Military's Grip on Power Challenged by Sudan Democracy Protests

Military's Grip on Power Challenged by Sudan Democracy Protests

Military's Grip on Power Challenged by Sudan Democracy Protests

The Sudanese military on Thursday deposed Bashir, who had ruled Sudan since 1989, following months of popular protests against his government.

Earlier the military council met with political parties and urged them to agree on an "independent figure" to be prime minister, an AFP correspondent present at the meeting said.

Sudan's transitional military council has been sworn in two days after the ouster of President Omar al-Bashir.

In his first televised address as de facto leader of the country on Saturday, he said that a civilian government would be established following consultations with opposition forces, promising that the transitional period would last for a maximum of two years.

The Troika countries (the UK, Norway, and the USA), congratulated the people of Sudan, and urge "an orderly transition to civilian rule leading to elections in a reasonable time frame".

The SPA confirmed in statement on Saturday that it had received an invitation from the military council alongside the Change and Freedom alliance for talks in order to a new government.

"We are at our sit-in until we hear the response from the army to the. demands".

The agency added that Riyadh had also announced a humanitarian aid package to Sudan, including wheat, petroleum products, and medicine.

The movement said it has formed a 10-member delegation to introduce "the people's demands" to the military council, reiterating its rejection of military rule. He said that the talks would focus on submitting the organizers' demands and transition plan and that they are calling for dissolving al-Bashir's ruling National Congress Party.

The political parties and movements behind the four months of protests said in a joint statement late Saturday that they will remain in the streets until their demands are met.

Saudi Arabia and the United Arab Emirates meanwhile issued statements in support of Sudan's transitional military council.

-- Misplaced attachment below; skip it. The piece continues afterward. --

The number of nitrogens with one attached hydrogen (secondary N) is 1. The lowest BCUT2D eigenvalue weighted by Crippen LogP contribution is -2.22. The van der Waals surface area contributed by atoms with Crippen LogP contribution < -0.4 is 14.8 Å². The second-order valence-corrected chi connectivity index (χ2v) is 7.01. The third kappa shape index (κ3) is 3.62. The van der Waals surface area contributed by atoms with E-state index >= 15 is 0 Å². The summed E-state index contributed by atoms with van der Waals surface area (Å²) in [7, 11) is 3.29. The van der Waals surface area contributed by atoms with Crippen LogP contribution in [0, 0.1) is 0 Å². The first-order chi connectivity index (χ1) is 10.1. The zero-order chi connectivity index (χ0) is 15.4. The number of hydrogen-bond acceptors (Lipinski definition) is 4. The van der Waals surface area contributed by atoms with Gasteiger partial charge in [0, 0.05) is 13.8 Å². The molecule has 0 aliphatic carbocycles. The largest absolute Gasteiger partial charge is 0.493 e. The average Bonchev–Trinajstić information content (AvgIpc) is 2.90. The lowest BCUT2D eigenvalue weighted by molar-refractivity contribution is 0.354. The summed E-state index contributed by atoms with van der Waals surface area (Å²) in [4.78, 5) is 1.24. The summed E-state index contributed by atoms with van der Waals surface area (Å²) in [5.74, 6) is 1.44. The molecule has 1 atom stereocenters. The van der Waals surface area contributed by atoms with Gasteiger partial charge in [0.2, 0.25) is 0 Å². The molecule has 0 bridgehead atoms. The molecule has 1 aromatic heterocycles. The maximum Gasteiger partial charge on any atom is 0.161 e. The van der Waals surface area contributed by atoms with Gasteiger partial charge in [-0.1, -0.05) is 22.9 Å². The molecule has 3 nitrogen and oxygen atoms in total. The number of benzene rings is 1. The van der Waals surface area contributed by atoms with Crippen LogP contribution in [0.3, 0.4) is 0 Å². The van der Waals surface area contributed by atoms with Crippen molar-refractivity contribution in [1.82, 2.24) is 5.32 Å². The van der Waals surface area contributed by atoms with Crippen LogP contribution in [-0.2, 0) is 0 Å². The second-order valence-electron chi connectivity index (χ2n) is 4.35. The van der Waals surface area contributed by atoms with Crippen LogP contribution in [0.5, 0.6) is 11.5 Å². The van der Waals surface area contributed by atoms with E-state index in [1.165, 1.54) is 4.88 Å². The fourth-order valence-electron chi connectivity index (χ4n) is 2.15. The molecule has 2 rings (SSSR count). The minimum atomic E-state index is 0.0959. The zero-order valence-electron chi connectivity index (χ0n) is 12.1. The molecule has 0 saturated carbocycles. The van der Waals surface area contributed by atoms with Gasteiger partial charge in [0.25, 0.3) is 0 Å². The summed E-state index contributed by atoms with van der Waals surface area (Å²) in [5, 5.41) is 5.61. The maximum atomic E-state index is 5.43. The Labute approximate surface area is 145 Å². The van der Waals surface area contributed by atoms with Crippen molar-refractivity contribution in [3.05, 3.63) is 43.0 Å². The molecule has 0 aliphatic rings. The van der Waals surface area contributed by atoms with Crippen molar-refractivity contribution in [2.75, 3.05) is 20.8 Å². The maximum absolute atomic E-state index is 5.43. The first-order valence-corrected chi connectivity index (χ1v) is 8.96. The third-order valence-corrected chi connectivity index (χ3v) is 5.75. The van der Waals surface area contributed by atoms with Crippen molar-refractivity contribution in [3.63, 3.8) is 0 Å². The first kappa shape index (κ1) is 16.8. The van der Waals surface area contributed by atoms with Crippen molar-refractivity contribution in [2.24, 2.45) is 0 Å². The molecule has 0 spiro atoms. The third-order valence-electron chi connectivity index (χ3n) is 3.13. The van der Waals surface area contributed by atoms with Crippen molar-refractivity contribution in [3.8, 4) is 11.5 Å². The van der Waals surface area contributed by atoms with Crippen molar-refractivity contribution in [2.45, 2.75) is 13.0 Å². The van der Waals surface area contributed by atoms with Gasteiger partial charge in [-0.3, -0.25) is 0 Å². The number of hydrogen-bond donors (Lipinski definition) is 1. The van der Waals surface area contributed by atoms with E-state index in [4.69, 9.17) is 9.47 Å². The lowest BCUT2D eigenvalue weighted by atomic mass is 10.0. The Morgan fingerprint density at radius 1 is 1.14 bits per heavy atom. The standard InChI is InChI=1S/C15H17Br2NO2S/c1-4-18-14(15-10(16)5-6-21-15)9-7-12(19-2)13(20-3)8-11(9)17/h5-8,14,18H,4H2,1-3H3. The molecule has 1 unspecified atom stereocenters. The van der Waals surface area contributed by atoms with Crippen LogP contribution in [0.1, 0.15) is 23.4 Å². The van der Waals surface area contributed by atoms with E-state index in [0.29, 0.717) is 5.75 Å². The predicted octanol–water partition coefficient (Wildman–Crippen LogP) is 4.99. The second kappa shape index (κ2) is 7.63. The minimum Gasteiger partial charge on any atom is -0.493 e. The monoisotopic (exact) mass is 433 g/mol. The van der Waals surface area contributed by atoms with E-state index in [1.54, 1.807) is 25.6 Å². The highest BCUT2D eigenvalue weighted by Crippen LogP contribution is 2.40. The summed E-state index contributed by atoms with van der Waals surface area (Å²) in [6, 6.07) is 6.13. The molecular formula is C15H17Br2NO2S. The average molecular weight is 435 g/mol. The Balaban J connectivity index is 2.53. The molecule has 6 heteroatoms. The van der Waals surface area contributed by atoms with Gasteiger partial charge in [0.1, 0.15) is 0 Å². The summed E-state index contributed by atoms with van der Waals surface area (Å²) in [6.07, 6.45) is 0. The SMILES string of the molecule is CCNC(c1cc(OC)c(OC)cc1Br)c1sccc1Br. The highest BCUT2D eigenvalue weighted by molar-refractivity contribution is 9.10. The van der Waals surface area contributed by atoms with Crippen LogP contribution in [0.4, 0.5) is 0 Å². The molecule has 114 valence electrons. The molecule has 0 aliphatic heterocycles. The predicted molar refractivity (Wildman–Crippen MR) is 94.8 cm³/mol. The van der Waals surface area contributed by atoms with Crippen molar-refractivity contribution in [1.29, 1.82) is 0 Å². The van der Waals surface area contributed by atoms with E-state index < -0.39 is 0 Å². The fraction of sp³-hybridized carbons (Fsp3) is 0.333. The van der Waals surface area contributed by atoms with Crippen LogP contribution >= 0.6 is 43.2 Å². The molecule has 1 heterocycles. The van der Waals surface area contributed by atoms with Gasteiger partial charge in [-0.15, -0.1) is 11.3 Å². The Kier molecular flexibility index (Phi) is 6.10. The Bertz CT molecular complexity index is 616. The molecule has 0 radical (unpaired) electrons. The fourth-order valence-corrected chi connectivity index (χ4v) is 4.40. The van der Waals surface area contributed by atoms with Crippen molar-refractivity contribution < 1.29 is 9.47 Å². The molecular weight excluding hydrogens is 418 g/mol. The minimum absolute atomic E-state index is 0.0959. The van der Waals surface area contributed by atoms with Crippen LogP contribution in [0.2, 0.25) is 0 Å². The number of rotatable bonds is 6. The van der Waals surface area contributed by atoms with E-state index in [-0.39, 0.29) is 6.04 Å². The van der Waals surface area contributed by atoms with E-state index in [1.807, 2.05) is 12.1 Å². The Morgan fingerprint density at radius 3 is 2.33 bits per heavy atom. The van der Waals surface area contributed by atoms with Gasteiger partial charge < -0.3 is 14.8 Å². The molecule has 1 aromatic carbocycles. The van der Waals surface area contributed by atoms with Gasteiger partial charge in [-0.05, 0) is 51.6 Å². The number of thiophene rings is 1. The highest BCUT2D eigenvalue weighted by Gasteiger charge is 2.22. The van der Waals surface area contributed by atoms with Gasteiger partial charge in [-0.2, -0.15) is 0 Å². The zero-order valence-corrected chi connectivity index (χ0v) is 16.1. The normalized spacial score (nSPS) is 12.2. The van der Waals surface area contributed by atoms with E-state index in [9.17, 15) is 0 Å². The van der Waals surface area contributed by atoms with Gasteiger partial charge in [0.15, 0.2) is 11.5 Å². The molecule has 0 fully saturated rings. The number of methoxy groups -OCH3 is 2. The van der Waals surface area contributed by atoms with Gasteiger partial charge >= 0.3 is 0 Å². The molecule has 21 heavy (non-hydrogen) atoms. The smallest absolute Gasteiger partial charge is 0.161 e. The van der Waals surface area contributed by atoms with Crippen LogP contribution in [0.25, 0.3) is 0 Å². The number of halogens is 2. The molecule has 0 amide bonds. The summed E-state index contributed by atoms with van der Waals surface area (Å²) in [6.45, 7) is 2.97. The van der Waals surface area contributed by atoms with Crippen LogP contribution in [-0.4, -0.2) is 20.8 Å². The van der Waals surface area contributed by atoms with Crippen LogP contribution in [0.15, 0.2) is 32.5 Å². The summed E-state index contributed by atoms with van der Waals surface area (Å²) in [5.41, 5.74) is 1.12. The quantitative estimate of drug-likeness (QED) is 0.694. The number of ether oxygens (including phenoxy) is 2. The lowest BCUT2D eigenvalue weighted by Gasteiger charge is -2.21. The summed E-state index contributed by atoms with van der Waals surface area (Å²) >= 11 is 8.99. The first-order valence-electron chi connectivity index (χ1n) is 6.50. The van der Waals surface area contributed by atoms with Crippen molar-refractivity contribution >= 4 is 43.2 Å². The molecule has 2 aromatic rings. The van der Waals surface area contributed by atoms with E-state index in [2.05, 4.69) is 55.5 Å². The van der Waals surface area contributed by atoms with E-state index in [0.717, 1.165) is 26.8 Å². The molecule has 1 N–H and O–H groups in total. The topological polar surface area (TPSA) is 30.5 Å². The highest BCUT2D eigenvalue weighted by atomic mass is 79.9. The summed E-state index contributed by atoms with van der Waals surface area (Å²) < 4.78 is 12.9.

"The ministry of foreign affairs is looking forward to the worldwide community to understand the situation and to support the transitional military order to achieve the Sudanese goal of democratic transition", the ministry said in a statement.

But outside the Middle East, the formation of a military government to replace Mr Al Bashir has been criticised.

On Saturday, the military council's new chief General Burhan vowed to dismantle Bashir's regime, lifting a night-time curfew with immediate effect.

He took the oath of office on Friday after his predecessor General Awad Ibn Ouf stepped down little more than 24 hours after ousting Bashir.

Al-Bashir imposed a state of emergency in February, banning unauthorized public gatherings and granting sweeping powers to the police in an effort to quash the protests.

The International Criminal Court has longstanding arrest warrants against Bashir for suspected war crimes during the regime's brutal campaign of repression in Darfur, where a decade-and-a-half of conflict has killed 300,000 people. The military announced Sunday that ibn Ouf had retired.

Alhaj said that a team of ten members from the alliance was already headed for the military headquarters to begin the meeting with the military officers.

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